'default' => env('CACHE_DRIVER', 'redis'),

The Redis connection info can be configured in config/database.php and we need to tweak it a bit so that the default values can be overridden by environment variables:

'redis' => [

    'cluster' => env('REDIS_CLUSTER', false),

    'default' => [
        'host'     => env('REDIS_HOST', 'localhost'),
        'password' => env('REDIS_PASSWORD', null),
        'port'     => env('REDIS_PORT', 6379),
        'database' => 0,


For local development I recommend using the Homestead VM as it comes with Redis pre-installed and means you don’t need to install it on your local machine.

SQS Queues

The final part of decoupling that needs to be done is a bit more complex. Setting up Laravel to use SQS queues via the docs is simple enough. Install the aws/aws-sdk-php package and set up environment variables in the config/queue.php file similar to what we’ve done previously:

'default' => env('QUEUE_DRIVER', 'sqs'),

'connections' => [

    'sqs' => [
        'driver' => 'sqs',
        'key'    => env('AWS_SQS_KEY'),
        'secret' => env('AWS_SQS_SECRET'),
        'prefix' => env('AWS_SQS_PREFIX'),
        'queue'  => env('AWS_SQS_QUEUE'),
        'region' => env('AWS_SQS_REGION', 'us-east-1'),


Normally at this point you would run a queue listener php artisan queue:work in a process manager like Supervisor to make sure the queue listener is always running. However Elastic Beanstalk does things a bit differently.

Elastic Beanstalk has the concept of worker environments which are separate from the normal web environments and designed specifically for dealing with jobs that have been added to an SQS queue. Servers in worker environments come with Amazon’s own SQS daemon to deal with incoming messages from an SQS queue, which is nice because it means we don’t have to set up our own daemon to deal with Laravel’s built-in queue listener. However, Laravel is not built to work with the SQS daemon so we need to install an extra package to get things working.

Image credit:

Image credit: Denis Mysenko

While we could manually implement an interface for the SQS daemon, I found that this laravel-aws-worker package from Denis Mysenko seems to work well. The SQS daemon is designed to POST an incoming message from the SQS queue to our app (rather than the listener fetching a message from the queue as Laravel’s built-in listener does). The laravel-aws-worker package adds an extra /worker/queue path to our app to handle these incoming messages from the SQS daemon, and hands them off to Laravel to be processed. By default the SQS daemon will POST messages to the base path / but we will change that in the configuration later when we set up the environment in Elastic Beanstalk.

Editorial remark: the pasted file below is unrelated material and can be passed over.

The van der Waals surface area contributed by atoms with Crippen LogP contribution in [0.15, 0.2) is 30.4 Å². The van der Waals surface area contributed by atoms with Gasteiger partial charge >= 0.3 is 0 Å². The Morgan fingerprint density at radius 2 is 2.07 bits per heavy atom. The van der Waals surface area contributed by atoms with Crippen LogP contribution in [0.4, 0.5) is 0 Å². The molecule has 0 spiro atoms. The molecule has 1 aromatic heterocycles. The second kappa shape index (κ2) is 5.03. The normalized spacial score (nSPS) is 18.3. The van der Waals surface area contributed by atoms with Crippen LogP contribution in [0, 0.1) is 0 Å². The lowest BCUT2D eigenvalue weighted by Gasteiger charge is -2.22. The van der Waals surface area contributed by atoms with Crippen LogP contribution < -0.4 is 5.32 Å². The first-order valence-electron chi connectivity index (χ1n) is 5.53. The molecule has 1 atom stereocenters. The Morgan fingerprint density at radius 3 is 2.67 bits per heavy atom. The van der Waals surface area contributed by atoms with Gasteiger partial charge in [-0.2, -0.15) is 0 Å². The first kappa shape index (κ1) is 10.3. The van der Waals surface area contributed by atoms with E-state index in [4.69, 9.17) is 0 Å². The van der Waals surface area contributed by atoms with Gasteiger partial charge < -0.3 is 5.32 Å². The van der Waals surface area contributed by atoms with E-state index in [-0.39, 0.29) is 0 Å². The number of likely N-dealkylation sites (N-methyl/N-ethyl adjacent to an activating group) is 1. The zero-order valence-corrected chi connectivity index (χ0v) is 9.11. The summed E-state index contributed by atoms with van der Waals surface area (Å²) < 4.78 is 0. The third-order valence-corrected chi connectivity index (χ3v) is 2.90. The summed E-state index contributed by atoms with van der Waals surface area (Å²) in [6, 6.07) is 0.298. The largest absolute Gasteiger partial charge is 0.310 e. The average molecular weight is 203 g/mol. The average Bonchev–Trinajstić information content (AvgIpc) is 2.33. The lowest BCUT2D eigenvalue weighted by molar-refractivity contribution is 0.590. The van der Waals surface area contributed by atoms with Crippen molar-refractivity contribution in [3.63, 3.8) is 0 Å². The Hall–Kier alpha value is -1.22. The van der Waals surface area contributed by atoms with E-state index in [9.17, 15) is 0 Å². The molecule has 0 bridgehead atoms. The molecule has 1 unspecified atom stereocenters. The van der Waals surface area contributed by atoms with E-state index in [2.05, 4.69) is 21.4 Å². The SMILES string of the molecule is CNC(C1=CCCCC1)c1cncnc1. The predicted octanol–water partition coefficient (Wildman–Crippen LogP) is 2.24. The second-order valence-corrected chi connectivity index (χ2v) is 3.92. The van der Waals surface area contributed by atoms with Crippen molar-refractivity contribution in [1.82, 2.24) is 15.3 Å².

Elastic Beanstalk Quirks

Now that our Laravel app is decoupled there are a few final tweaks we need to make to make sure our app works properly on Elastic Beanstalk.


Another aspect of Elastic Beanstalk that the laravel-aws-worker handles is dealing with cron jobs and task scheduling in Laravel. We can’t have every server in our cluster configured with the same cron because each cron job would then be triggered multiple times when we only want it triggered once. Elastic Beanstalk deals with this automatically by allowing us to specify a cron.yaml file in our worker environment which handles all of the cron complexities for us (again by POSTing a request to the specified endpoint).

The laravel-aws-worker package adds a second /worker/schedule path to our app so that we can configure our cron.yaml like this:

version: 1
 - name: "schedule"
   url: "/worker/schedule"
   schedule: "* * * * *"

Now the worker environment will POST to /worker/schedule every minute and the laravel-aws-worker package will offload this to the Laravel scheduler.

Have a read of this blog post by Denis if you want to know more about how the laravel-aws-worker package works.


One other issue you will find is that when you are behind a load balancer (or any kind of reverse proxy) things like sessions, redirects, URL generation etc. might break because the server isn’t receiving the traffic directly but instead receiving traffic from the load balancer. The load balancer might know your site is at the domain but the server receives traffic from the load balancer which might have some random hostname or IP. Thankfully AWS helps us out here by sending the correct info via X-Forwarded headers. However Laravel is not configured to handle these X-Forwarded headers so we need to install a package to tell Laravel what to do here.

This TrustedProxy package by Chris Fidao seems to work well. You simply need to install the fideloper/proxy package, run through the set up and tweak the generated config/trustedproxy.php config to allow the correct proxies:

return [

    'proxies' => '*',

    'headers' => [
        \Illuminate\Http\Request::HEADER_CLIENT_IP    => 'X_FORWARDED_FOR',
        \Illuminate\Http\Request::HEADER_CLIENT_HOST  => 'X_FORWARDED_HOST',
        \Illuminate\Http\Request::HEADER_CLIENT_PROTO => 'X_FORWARDED_PROTO',
        \Illuminate\Http\Request::HEADER_CLIENT_PORT  => 'X_FORWARDED_PORT',


AWS does not document their load balancer IP addresses (as they are constantly changing), and so we must trust all possible addresses (*). The default headers will work fine here.


At this stage our Laravel app should be suitable to be deployed on AWS Elastic Beanstalk and auto scaled horizontally. In the next article we will look at setting up supporting services in AWS such as a VPC, a Redis ElastiCache and our RDS MySQL database.

Have you ever hosted Laravel on Elastic Beanstalk? Do you have any experience scaling Laravel? Have you ever used Elastic Beanstalk or auto scaling on a different project? Let us know in the comments.


Gilbert Pellegrom

Gilbert loves to build software. From jQuery scripts to WordPress plugins to full blown SaaS apps, Gilbert has been creating elegant software his whole career. Probably most famous for creating the Nivo Slider.